This part of the attraction was pretty unconvincing, cartoonish and corny, compared to some of the things that came before and were to come later. An attempt at comedy was made by showing some small wild pigs or warthogs cornering a bobcat which was at the top of one of the saguaro, looking down at them with its head turning slightly. The cat didn't seem to be bothered by the cactus needles which were probably sticking into its paws. There were a couple of large rocks and on top of them, fake rattlesnakes whose heads would bobble back and forth as if they were about to strike. You expected them to suddenly lash out at a passenger any second, but all they did was move their heads back and forth. There was a roadrunner and snake poised facing each other in a kind of standoff. A coyote stood atop another rock and there was a mountain lion crouched and ready to pounce, atop another rock. These were actually fairly well done and realistic looking models, though nobody was genuinely fooled into thinking they were live animals. The fact that they either didn't move or had only awkward mechanical movements was the giveaway. But it could be argued that the area did have some educational value as to what types of wildlife could survive in a desert.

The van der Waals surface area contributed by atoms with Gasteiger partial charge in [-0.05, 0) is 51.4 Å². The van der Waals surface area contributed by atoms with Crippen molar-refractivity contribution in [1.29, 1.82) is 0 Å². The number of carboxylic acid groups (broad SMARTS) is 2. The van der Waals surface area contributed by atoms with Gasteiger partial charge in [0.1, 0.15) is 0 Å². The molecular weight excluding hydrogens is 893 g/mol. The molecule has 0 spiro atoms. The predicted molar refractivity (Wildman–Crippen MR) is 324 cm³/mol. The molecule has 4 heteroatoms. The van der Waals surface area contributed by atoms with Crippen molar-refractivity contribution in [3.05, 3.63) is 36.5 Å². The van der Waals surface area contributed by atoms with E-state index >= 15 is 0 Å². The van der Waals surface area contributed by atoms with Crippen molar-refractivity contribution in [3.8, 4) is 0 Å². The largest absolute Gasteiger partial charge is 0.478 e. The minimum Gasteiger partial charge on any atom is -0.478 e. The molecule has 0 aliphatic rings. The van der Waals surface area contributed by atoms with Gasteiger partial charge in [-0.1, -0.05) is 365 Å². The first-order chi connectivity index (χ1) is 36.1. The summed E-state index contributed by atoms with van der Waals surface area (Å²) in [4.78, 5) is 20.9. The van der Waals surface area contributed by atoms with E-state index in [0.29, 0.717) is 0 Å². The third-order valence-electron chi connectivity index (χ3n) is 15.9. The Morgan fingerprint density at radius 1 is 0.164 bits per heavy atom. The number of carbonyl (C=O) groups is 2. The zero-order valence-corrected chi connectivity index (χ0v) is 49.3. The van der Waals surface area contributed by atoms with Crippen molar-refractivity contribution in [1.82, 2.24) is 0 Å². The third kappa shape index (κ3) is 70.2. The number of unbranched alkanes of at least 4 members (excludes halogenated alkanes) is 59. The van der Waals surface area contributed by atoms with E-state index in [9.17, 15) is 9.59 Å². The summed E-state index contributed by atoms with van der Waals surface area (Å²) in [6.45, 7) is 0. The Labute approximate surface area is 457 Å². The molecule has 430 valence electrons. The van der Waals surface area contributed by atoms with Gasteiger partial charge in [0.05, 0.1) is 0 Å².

The train then moved into a very entertaining and fun area, but one which was also highly fanciful and not really accurate in my opinion. First you saw a group of about 10 bubbling "paint pots" in different colors (blue, red, green, yellow, orange and pink as I recall, but color photos could prove what the actual colors were). Inside each pot it looked like paint that was boiling, and bubbles would emerge and splatter a little, but not so much that it got into an adjacent pot. When a bubble would surface and open you could hear a "plop" sound but it was not that loud. I was fascinated by these and to this day I still wonder how they created the effect in such a way that it could be maintained for years without clogging up or breaking down. Apparently it was inspired by the Fountain Paint Pots and Artist's Paint Pots in Yellowstone National Park, but when I finally made it to Yellowstone years later, I realized the colors of the real ones at Yellowstone were much more subtle than the bright colors of the fake ones at Disneyland. The real Fountain Paint Pots are just gray mud with tints of different colors, although they do have the same action during some months. Oh well, another Disney-borne childhood dream shattered by reality!